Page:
The largest privately held E&P in the Midland Basin agreed to hand over the keys to its vast portfolio after 66 days of essentially just data-checking, according to a U.S. Securities and Exchange Commission (SEC) filing.

The $26 billion deal will create an 816,000 net boe/d Permian Basin producer upon closing, combining Endeavor Energy Resources’ average of 353,000 boe/d with Diamondback Energy’s average of 463,000 boe/d. Combined, the pair will have 838,000 net acres, with each company’s leasehold contributing roughly 50-50.

Talks began on Dec. 8 with a phone call from Travis Stice, Diamondback chairman and CEO, to Endeavor CEO Lance Robertson, according to a Diamondback March 19 SEC filing.

Later that day, Stice sent an e-document on a journey that, by foot, would have been a 285-step walk around the corner of West Texas Avenue and North Marienfeld Street to Endeavor’s office. The document was addressed to Endeavor owner Autry Stephens, who founded the company in 1979 with some savings, some land and, soon, a first well, McClintic B-30 #2 in Midland County.

Operating at first as “Autry C. Stephens” in Texas Railroad Commission (RRC) files back when Texas lease numbers were just four digits (today, they’re as many as six), Stephens named the company Endeavor in 2000. That first well was still producing through 2015 until it was plugged, according to the RRC.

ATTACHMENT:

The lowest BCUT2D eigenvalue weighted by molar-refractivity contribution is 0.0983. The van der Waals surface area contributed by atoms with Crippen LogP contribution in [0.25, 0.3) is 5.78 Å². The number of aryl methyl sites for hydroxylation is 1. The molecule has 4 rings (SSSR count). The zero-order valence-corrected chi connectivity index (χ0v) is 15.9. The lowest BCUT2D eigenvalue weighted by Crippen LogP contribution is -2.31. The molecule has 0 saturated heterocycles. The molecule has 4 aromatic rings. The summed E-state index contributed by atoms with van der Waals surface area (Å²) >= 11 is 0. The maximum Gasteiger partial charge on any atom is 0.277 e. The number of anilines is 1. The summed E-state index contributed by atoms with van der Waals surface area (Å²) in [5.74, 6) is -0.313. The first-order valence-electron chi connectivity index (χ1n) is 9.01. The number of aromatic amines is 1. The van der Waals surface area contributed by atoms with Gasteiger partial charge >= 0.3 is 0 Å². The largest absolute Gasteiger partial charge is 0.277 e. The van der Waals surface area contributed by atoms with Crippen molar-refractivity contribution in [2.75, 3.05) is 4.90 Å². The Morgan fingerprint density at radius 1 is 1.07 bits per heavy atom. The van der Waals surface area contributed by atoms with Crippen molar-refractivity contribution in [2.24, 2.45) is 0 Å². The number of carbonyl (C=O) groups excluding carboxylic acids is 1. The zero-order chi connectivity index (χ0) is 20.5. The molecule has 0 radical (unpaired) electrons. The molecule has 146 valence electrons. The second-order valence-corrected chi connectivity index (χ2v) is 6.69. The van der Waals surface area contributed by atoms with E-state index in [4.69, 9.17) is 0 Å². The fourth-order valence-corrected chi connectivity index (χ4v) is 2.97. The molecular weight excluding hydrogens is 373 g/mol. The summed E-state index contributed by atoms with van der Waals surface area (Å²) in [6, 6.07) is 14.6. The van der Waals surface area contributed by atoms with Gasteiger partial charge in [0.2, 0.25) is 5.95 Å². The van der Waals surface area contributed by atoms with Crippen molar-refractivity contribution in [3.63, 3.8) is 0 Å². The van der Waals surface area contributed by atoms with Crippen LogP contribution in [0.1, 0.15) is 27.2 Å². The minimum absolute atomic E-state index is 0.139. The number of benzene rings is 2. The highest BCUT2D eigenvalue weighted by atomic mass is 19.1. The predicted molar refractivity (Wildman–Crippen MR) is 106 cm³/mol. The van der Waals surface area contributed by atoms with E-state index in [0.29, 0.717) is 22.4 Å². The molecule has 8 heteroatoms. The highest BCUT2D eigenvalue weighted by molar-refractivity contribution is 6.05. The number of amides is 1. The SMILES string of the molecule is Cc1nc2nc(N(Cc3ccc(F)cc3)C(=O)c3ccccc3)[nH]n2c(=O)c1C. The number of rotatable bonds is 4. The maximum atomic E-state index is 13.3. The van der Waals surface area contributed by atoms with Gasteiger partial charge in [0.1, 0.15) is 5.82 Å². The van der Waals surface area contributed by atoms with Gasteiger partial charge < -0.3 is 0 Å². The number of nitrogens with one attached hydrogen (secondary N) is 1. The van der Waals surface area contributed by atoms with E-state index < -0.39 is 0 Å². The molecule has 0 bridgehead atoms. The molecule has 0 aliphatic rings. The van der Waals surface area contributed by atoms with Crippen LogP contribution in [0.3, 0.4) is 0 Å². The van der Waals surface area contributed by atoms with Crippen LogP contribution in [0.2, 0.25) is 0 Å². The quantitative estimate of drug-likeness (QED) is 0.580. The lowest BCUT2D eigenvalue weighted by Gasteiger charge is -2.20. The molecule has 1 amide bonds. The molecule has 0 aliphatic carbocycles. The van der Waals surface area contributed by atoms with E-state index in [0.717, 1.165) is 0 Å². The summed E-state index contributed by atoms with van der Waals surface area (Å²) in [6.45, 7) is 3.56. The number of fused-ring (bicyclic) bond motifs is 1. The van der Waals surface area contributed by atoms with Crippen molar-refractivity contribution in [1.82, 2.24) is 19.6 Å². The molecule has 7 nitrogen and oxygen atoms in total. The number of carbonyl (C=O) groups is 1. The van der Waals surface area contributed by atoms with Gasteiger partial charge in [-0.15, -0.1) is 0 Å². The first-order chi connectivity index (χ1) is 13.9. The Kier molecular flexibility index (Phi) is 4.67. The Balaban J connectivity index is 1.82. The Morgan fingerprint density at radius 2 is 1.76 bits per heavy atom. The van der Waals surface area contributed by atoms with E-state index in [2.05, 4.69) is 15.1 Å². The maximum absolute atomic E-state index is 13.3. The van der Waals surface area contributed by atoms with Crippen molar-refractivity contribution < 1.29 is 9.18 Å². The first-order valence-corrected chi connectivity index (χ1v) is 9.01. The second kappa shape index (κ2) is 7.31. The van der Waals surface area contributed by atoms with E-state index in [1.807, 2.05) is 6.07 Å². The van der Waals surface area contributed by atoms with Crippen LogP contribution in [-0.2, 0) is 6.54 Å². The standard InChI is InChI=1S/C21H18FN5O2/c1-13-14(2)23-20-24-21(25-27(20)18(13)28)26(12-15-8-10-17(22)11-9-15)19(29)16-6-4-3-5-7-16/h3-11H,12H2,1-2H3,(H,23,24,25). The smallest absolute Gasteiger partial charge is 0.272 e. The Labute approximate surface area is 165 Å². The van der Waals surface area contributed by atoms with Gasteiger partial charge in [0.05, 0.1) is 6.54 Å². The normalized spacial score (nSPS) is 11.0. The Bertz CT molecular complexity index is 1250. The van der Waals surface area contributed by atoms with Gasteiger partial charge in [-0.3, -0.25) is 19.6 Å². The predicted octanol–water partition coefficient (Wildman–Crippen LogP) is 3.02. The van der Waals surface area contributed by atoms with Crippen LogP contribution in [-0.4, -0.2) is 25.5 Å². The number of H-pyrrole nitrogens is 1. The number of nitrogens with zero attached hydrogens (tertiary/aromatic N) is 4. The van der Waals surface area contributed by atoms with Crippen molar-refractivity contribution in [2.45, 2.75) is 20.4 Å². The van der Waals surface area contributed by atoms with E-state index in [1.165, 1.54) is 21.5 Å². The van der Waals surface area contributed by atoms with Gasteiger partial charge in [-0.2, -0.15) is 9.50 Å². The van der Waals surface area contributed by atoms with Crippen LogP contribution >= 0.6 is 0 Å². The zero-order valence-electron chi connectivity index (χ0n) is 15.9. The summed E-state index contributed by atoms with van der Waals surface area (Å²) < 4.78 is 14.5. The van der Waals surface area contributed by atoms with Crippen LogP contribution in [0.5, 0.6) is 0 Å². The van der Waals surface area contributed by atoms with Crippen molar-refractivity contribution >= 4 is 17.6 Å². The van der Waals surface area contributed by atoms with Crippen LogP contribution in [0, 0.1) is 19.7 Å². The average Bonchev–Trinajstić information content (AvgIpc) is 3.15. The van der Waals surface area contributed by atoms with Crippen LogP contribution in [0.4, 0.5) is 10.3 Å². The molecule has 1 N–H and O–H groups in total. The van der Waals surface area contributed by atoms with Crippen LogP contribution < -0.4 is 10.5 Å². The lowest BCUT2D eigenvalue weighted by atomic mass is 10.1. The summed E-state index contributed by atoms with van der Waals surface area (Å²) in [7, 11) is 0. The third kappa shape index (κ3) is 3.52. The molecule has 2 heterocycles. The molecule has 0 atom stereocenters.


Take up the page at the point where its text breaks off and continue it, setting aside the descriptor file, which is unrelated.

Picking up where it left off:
In the Dec. 8 letter, Stice “ascribed a value of at least $25 billion to Endeavor, based on preliminary analysis using publicly available information,” Diamondback reported in the filing.

Diamondback had activated M&A adviser Jefferies LLC in November to come up with a purchase price, it added.

Hart Energy reported Nov. 14 that Endeavor could be worth up to $30 billion, based on newly available production data and  the value Exxon Mobil had placed on Pioneer Natural Resources, also a Midland pure-play. That $59.5 billion deal was announced in October.

Endeavor gave Diamondback the password to its virtual data room on Dec. 21.

Diamondback was done in 15 business days.

Stice delivered a letter on Jan. 12 to Robertson, offering $10 billion in cash, $16 billion in Diamondback common stock and two board seats.

A couple of weeks later, it gave Endeavor the password to its own virtual data room.

Three days later, Robertson asked for four board seats and the option that the equity portion could be non-voting preferred Diamondback stock. Also, he offered a 3.5% termination fee payable by either party.

Kaes Van’t Hof, Diamondback president and CFO, replied on Jan. 31 that four board seats would be fine.

The following week, Endeavor and Diamondback agreed that there wouldn’t be preferred stock but the $26 billion would consist of $8 billion in cash and $18 billion in common stock.

The deal was signed Feb. 11.

Stephens, who is reported to be experiencing health concerns, said in the announcement Feb. 12, “I am grateful to the Endeavor team and proud of what we have built since 1979.

“We believe Diamondback is the right partner for Endeavor, our employees, families and communities. Together we will create value for shareholders and our other stakeholders.”

Diamondback shareholder approval and Federal Trade Commission antitrust clearance are expected before year-end.